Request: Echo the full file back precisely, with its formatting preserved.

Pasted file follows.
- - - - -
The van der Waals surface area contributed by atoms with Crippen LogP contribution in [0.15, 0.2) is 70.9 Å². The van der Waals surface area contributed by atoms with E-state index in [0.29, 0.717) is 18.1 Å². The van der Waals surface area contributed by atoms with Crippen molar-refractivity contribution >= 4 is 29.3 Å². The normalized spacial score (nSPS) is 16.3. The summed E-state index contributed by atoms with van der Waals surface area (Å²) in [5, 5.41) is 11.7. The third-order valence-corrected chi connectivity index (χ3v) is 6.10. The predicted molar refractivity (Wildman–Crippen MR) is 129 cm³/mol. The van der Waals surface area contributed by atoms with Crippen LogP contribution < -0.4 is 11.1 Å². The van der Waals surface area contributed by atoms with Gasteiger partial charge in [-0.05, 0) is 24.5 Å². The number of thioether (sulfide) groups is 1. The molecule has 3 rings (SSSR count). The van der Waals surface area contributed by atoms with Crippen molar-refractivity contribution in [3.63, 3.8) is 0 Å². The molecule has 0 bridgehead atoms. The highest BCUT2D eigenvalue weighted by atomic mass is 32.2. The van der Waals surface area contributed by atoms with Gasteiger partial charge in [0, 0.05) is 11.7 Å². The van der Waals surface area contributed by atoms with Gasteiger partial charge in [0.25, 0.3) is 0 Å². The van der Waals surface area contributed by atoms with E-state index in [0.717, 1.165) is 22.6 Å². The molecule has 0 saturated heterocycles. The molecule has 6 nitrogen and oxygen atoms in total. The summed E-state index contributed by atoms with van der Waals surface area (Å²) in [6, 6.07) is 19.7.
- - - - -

The van der Waals surface area contributed by atoms with Crippen LogP contribution in [0.15, 0.2) is 70.9 Å². The van der Waals surface area contributed by atoms with E-state index in [0.29, 0.717) is 18.1 Å². The van der Waals surface area contributed by atoms with Crippen molar-refractivity contribution >= 4 is 29.3 Å². The normalized spacial score (nSPS) is 16.3. The summed E-state index contributed by atoms with van der Waals surface area (Å²) in [5, 5.41) is 11.7. The third-order valence-corrected chi connectivity index (χ3v) is 6.10. The predicted molar refractivity (Wildman–Crippen MR) is 129 cm³/mol. The van der Waals surface area contributed by atoms with Crippen LogP contribution < -0.4 is 11.1 Å². The van der Waals surface area contributed by atoms with Gasteiger partial charge in [-0.05, 0) is 24.5 Å². The number of thioether (sulfide) groups is 1. The molecule has 3 rings (SSSR count). The van der Waals surface area contributed by atoms with Crippen molar-refractivity contribution in [3.63, 3.8) is 0 Å². The molecule has 0 bridgehead atoms. The highest BCUT2D eigenvalue weighted by atomic mass is 32.2. The van der Waals surface area contributed by atoms with Gasteiger partial charge in [0, 0.05) is 11.7 Å². The van der Waals surface area contributed by atoms with Gasteiger partial charge in [0.25, 0.3) is 0 Å². The van der Waals surface area contributed by atoms with E-state index in [0.717, 1.165) is 22.6 Å². The molecule has 0 saturated heterocycles. The molecule has 6 nitrogen and oxygen atoms in total. The summed E-state index contributed by atoms with van der Waals surface area (Å²) in [6, 6.07) is 19.7.